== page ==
THIS week, I discovered that police officers—particularly the police prosecutions department—are occupying a condemnable, rundown former Magistrate‘s Court building that is a slum-like structure on the fringes of the government’s complex on Nassau Street.
DISAGREEMENT in politics is par for the course. It is nothing unusual. Political parties incorporate individuals with different views on various issues, but who join a broad coalition to pursue common interests.
IN a 2009 tribute to Sir Clement Maynard, then Governor-general Sir Arthur Foulkes wrote that “politics, that most noble of professions, can sometimes, descend into something approaching savagery. And it seems that there is no greater fury in the political arena as when colleagues turn on each other”.
OVER the last week or so, two to three PLP backbenchers have out-FNM’d the Official Opposition and been more of a vibrant opposition force on VAT and in questioning the proposed Constitutional Bills than the FNM itself has done.
BAHAMIANS in and out of parliament seem to be having a hard time decoding the legal terminology that must inevitably guide the process of amending our constitution.
THE best rationale why sex should be added to Article 26 of the Constitution as a prohibited category of discrimination by any law, as the fourth bill provides, is offered by Justice Brennan of the United States Supreme Court in the case Frontiero v Richardson, 411 US 677 (1973):
JUST as forecast, support for the upcoming constitutional referendum has crumbled under the weight of political opportunism. What was initially pitched as a benign and straightforward bid to remove discrimination against women, has lit the stage for exploitation and fear mongering. Now contentious, the bills have been fated to a caustic half-life that has once again exposed the political cannibalism and unbridled personal ambition that have long characterised the country’s democratic system.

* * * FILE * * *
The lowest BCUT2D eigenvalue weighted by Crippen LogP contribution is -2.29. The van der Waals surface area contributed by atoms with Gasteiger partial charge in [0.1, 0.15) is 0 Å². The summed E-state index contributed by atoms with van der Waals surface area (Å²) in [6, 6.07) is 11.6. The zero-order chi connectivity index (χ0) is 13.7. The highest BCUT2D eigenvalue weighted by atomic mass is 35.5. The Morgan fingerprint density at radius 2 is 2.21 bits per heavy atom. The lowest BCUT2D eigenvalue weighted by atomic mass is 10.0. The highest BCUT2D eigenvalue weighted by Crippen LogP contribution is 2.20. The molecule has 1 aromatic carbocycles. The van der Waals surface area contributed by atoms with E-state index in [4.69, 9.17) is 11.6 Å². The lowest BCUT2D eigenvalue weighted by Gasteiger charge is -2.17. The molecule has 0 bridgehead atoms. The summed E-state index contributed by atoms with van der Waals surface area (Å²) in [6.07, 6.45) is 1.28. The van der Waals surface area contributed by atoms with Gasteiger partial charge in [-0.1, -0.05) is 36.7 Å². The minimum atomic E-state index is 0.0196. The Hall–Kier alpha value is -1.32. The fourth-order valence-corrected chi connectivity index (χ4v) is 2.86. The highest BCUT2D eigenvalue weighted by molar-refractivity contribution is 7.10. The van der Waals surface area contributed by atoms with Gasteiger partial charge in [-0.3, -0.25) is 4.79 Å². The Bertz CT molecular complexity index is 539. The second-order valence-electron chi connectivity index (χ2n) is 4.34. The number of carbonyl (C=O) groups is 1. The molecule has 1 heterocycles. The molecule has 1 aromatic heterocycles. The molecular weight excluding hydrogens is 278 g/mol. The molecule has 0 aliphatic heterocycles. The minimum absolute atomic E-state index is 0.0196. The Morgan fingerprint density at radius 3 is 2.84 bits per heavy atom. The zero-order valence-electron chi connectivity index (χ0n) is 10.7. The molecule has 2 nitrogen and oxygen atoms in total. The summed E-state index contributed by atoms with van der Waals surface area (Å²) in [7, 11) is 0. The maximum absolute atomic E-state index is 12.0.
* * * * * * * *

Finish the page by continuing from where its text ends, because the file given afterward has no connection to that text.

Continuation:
OVER the years, we have seen significant violation of our sovereign waters by Dominican, Cuban and American fishermen who exploit the hamstrung, diminished capacity of the Royal Bahamas Defence Force (RBDF) and the rigidity of international maritime law which clearly sets out the rules of engagement.
Constitutional Referendum: Correcting an Historical Error, Part 2
CONFLICT is a normal and necessary part of healthy relationships. After all, people aren’t expected to agree on everything at all times. Therefore, learning how to deal with conflict—rather than avoiding it is crucial.
IT’S been 42 years since the Watergate break-in that eventually forced US President Richard Nixon from office, after an investigation that has been described as one of the greatest achievements of modern journalism.
For the last two weeks, I’ve been researching the local pharmaceutical industry, particularly after reading a report about an alleged counterfeit drugs scheme involving a pharmacy in Freeport (Grand Bahama) and hearing complaints - by reliable sources - about the propensity of some Bahamian importers and pharmacists to “pass off” fake pharmaceutical drugs as genuine and to engage in parallel imports of drugs from countries whose reputational standing is shot.
THE government last week added another level of uncertainty and ambiguity to the already emotionally-charged proposed constitutional vote by suggesting the process may be abandoned all together, despite its assurances to Bahamian women of its commitment to gender equality.
I had hoped to avoid talking about Bahamas Electricity Corporation (BEC) Chairman Leslie Miller again, but last week he went on the public airwaves (as they say) to spout so much nonsense I was unable to resist. In fact, after listening to Miller, I concluded that we are fortunate BEC is able to produce any power at all.
Illegal immigration is an emotive issue in this country and for far too long we have struggled with it, we have not found a way to effectively address it.